Unicorn is typically used behind an webserver/proxy like Nginx which receives the HTTP connection from the actual client, serves static assets and forwards dynamic requests to the backend server (Unicorn).
The webserver now acts as a client to Unicorn. Because Nginx (and for most cases Apaches mod_proxy) act as a store-and-forward proxy. I.e. they will first buffer the full response (or at least as much as fits into its buffer) before sending it to the client. And this nicely fits Unicorn's definition of a fast client. It hands the difficult task of caching and serving the data to slow clients to the webservers which have to do it anyway and thus can probably do it much better.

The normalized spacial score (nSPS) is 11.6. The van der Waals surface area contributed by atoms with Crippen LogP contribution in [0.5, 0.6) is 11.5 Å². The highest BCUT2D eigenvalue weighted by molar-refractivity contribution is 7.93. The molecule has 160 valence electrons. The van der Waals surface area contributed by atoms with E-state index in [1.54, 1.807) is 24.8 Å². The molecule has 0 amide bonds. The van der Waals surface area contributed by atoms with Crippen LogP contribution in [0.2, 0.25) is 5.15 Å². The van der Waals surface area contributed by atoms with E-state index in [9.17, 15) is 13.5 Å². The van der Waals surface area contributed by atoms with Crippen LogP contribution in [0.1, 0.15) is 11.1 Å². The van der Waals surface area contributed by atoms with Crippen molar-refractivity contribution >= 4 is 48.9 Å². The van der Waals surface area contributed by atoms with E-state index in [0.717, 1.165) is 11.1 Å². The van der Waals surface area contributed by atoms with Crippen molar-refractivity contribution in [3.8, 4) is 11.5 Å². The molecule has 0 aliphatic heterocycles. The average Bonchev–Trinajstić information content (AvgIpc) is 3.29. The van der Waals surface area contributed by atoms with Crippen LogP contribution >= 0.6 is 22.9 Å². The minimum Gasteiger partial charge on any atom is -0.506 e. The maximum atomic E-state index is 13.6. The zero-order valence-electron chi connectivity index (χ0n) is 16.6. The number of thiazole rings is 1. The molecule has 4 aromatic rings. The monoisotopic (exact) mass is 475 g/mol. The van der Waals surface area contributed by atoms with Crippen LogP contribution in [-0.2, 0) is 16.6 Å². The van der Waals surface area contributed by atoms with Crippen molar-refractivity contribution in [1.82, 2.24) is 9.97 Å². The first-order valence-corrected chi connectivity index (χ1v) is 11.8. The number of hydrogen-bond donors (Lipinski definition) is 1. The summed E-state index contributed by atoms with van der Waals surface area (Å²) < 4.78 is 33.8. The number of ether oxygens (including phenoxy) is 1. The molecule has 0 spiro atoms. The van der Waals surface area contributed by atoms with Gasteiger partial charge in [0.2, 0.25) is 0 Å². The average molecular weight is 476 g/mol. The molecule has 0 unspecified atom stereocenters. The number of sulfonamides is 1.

It also suggests that you should probably not run Unicorn directly facing to a client (unless your clients consume the data fast (e.g. on a LAN with non-congested clients and network).